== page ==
Set a Primary target audience
You can go a step further when setting up your organization’s permissions and create “target audiences.” These are basically groups of people, such as the Marketing department or a Sales team, that you can recommend your users share with.
You will create a “primary target audience” and then can add multiple secondary target audiences, up to five in all.
By setting up a target audience, you have an added level of protection when configuring sharing privileges.
How to do it
- You will first create a target audience: “Directory” > “Target audiences.”
- Click “Create target audience.”
- Under “Name,” write a name for the target audience, such as Sales or Engineering.
- Under “Description,” you can write a quick blurb explaining the target audience.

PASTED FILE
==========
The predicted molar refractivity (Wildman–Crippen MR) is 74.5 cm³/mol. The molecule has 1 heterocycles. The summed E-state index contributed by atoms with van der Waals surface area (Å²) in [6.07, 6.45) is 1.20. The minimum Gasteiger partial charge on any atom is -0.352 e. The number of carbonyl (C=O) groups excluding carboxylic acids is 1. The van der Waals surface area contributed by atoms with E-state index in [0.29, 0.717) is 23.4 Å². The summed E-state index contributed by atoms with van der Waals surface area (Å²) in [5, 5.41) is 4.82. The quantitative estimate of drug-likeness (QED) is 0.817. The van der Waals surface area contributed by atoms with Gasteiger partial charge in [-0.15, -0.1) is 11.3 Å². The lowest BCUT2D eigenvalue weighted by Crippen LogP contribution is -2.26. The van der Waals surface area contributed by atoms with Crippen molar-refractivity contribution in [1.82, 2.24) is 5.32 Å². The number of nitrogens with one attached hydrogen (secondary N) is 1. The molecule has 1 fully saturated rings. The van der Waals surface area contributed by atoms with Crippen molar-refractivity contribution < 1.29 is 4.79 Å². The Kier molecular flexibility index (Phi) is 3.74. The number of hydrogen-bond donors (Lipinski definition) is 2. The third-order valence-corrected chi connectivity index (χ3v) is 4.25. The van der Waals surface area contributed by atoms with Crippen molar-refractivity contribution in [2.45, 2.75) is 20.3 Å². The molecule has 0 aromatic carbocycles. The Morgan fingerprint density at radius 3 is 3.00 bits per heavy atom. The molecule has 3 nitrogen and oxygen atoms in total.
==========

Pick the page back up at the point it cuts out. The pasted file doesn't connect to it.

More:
- Click “Create.”
Then, you can add members to the target audience. This step may be completed later if you’re not sure yet which users you need to add. However, make sure you have added some members before applying the target audience to a Google service.
- Click “Add members.”
If you have the Service Settings Admin privilege, you may apply your target audience to a Google service. You can create and apply up to five target audiences for a specific service.
- Click “Apply to Google services,” and select a service. In this case, you will set it for “Drive and Docs.”
Remember: To make the primary target audience appear as the default link-sharing option to users, make sure link sharing is turned on.
You have the option to “Create another” target audience, for a total of five target audiences.